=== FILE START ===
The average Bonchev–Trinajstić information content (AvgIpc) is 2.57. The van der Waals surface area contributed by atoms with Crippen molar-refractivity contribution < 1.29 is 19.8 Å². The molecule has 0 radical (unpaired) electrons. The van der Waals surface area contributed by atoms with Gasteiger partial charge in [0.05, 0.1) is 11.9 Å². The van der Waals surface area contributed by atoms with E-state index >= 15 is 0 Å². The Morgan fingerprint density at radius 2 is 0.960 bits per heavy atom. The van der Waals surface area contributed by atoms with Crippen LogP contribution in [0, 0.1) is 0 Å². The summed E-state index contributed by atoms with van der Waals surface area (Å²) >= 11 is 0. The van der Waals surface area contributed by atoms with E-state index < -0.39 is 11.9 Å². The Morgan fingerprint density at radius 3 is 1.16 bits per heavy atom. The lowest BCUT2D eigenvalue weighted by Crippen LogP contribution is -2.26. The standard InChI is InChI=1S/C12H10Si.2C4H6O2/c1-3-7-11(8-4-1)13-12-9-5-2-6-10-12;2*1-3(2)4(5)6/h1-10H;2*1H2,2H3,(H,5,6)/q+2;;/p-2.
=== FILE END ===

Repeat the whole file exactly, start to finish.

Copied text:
The average Bonchev–Trinajstić information content (AvgIpc) is 2.57. The van der Waals surface area contributed by atoms with Crippen molar-refractivity contribution < 1.29 is 19.8 Å². The molecule has 0 radical (unpaired) electrons. The van der Waals surface area contributed by atoms with Gasteiger partial charge in [0.05, 0.1) is 11.9 Å². The van der Waals surface area contributed by atoms with E-state index >= 15 is 0 Å². The Morgan fingerprint density at radius 2 is 0.960 bits per heavy atom. The van der Waals surface area contributed by atoms with Crippen LogP contribution in [0, 0.1) is 0 Å². The summed E-state index contributed by atoms with van der Waals surface area (Å²) >= 11 is 0. The van der Waals surface area contributed by atoms with E-state index < -0.39 is 11.9 Å². The Morgan fingerprint density at radius 3 is 1.16 bits per heavy atom. The lowest BCUT2D eigenvalue weighted by Crippen LogP contribution is -2.26. The standard InChI is InChI=1S/C12H10Si.2C4H6O2/c1-3-7-11(8-4-1)13-12-9-5-2-6-10-12;2*1-3(2)4(5)6/h1-10H;2*1H2,2H3,(H,5,6)/q+2;;/p-2.